03 Jan January 1st, 2020
Deacon Blaine Barclay
This is the feast of ‘Mary Mother of God’. In Greek, Theotokos, God-bearer, it is one of the most ancient titles given to Mary, at the ecumenical council of Ephesus in the 3rd century.
By calling Mary, Mother of God, the Church defended and defends the unity of the person of Jesus. On this Christmas feast of the Theotokos, the Church celebrates the birth of the Word made flesh. A flesh woven from the womb of Mary’s Yes. In the Incarnation, the Divine and the Human are united in one person, the infinite became finite, the universal became particular. The nature of God, and human nature are united in the one person of Jesus of Nazareth. This is why we can say with the Church that Mary is the Mother of God. This most ancient of titles for Mary is therefore a statement about who Jesus was and is.
As such the person of Jesus is the human face of God. This is captured so beautifully in the ancient Jewish blessing contained in our first reading today, ‘The Lord bless you and keep you; the Lord make his face to shine upon you, and be gracious to you; the Lord lift up his countenance upon you, and give you peace.’ The face, the countenance of God is turned to us in the person of Christ. The Face of God is now also completely a human Face. When we encounter the person of Jesus we encounter God. ‘I and my Father are one’; ‘The one who has seen me has seen the Father’, says Jesus. ‘The Word was God….The Word was made flesh and dwelt among us’. God’s face is God’s definitive word addressed to us, written with the flesh of our humanity right down to its core. The deepest center of our human nature is expressed in Mary’s Yes, in her, ‘Let it be done to me according to your Word’. The flesh of the God-man is woven from her flesh, on the loom of her womb and her Yes.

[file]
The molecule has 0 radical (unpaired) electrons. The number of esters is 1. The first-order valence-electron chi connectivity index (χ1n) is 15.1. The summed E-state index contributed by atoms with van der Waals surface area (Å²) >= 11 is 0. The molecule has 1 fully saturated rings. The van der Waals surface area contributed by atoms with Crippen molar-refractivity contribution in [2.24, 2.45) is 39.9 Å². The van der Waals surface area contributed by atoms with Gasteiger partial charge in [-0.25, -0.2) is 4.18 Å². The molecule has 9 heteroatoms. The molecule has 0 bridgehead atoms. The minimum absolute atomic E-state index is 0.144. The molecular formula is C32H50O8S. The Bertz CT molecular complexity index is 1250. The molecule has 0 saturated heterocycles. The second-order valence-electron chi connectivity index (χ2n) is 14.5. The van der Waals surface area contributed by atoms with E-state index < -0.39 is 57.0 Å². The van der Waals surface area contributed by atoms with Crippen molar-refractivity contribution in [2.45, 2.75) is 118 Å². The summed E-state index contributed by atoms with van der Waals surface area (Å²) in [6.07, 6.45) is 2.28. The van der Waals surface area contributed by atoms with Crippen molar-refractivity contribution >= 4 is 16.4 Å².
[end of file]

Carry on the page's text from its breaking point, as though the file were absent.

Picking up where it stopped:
The human flesh of Jesus is henceforth the Incarnate flesh of God, interwoven now with the flesh of all humanity. Is the Church not the Body of Christ? Is the Eucharist which feeds us and empowers us on our pilgrim journey not also the Body of Christ? Is not the broken body of humanity also not in some way the wounded flesh of Christ. ‘Whatever you do to the least of these my brothers and sister, you do to me’. As one author puts it, ‘the flesh is the hinge of salvation’. The whole mystery of salvation is embedded, contained, and distilled in the Yes of human nature to God’s ever prior initiative. Mary’s Yes.
All our yeses to God are contained and gestated in Mary’s Yes. This is what makes our Lady the ideal disciple, the one who at Cana says, ‘do whatever he tells you’. The one who ‘treasured all these words and pondered them in her heart’. The one who is the essence of the Church, the Mother of the Church. The New Eve, Mother of the new humanity. The one who belonged completely to God from the moment of her conception, the Immaculate. The one whose body followed the flesh of her son into Glory, Assumed Body and Soul into heaven. All these titles and honours of Mary are already contained in the title we celebrate today, Mother of God, God-bearer, Theotokos. A title given to her in the Birth of her Son and our human brother Jesus Christ.
Today is also the beginning of the new year. How appropriate for the Church to set apart this day for this Marian feast. Inviting us to set apart this New Year of 20 20 vision within the cradle of Mary’s Yes. Asking her to gestate the birth of the Word in our flesh. Teaching us by her example, how to say Yes to God.